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17 April 2014 12:48 pm ,
Vol. 344 ,
- 17 April 2014 12:48 pm , Vol. 344 , #6181
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Pesticides Responsible for Disappearing Frogs?
13 December 2000 7:00 pm
Frogs and other amphibians have hit hard times in the past decade or two: Their populations are down worldwide. Explanations abound, but now a team of researchers thinks they have new evidence that one culprit, pesticides, might be harming the critters. Unexpectedly high numbers of frogs in some of California's national parks, the researchers report, have pesticides in their bodies.
The pesticides, diazinon and chlorpyrifos, are commonly used for agriculture and in household bug sprays. Neither is used much in the national parks along California's Sierra Nevada mountain range, but prevailing winds blow the chemicals into the mountains from California's Central Valley, which is heavily agricultural.
To find out whether pesticides are taken up by amphibians even in relatively pristine areas, a team led by wildlife biologist Donald Sparling of the U.S. Geological Survey in Laurel, Maryland, tested Pacific treefrogs in several national parks. More than 50% of the frogs in Yosemite National Park and 15% of those in Sequoia National Park and the Lake Tahoe area had diazinon in their tissue, the researchers will report in the February issue of Environmental Toxicology and Chemistry. In contrast, no diazinon was found in frogs on the coast or at Lassen Volcanic National Park, areas that lie upwind of agricultural areas. Chlorpyrifos was more widespread, present in around 18% of Yosemite, Sequoia, and Tahoe frogs, compared with 10% of coastal and Lassen frogs.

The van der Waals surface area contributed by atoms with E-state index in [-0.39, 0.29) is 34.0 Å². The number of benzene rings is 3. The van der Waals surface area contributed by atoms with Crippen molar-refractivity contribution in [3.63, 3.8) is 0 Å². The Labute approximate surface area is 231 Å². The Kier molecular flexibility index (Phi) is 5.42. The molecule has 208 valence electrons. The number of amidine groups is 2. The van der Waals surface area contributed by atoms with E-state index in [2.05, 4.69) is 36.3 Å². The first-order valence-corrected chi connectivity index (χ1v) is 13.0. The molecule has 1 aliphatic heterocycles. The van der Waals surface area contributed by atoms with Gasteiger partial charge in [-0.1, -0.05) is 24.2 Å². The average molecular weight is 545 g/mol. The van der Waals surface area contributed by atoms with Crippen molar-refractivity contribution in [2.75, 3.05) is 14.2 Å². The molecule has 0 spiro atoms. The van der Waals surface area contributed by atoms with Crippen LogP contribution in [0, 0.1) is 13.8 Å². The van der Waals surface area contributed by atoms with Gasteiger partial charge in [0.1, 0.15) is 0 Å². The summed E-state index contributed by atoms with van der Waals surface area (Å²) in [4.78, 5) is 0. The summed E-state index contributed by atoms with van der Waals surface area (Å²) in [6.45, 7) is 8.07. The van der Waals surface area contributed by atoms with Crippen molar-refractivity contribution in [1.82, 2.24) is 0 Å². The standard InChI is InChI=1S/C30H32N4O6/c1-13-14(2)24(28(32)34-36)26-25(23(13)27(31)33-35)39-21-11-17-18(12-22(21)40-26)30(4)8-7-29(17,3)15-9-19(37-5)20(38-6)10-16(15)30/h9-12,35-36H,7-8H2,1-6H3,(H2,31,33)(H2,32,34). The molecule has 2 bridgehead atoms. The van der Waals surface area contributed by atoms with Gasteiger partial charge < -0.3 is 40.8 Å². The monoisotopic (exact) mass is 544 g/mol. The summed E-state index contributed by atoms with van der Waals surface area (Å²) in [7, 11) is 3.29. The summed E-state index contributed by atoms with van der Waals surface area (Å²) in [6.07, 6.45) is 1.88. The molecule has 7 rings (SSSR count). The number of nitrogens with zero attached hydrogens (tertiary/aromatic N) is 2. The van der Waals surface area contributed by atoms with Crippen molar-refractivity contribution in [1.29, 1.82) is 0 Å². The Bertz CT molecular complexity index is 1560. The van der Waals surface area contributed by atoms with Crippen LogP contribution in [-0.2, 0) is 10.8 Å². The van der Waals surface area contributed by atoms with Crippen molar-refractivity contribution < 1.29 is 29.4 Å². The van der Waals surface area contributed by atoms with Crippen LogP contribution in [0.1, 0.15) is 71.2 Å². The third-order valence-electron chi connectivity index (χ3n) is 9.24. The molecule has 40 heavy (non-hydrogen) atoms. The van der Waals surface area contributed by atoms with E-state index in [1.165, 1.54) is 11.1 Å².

Pacific treefrogs remain abundant, but Sparling says the frogs serve as a sentinel species for threatened or endangered amphibians in the Sierras. But not all biologists are comfortable with drawing a connection between the pesticides and dwindling populations: "They're not looking at any declining species," says ecologist Carlos Davidson of California State University, Sacramento. But Davidson says that the new study provides site-by-site pesticide data for the first time and gives "a strong heads up that says we need to look at this issue a whole lot more than we have."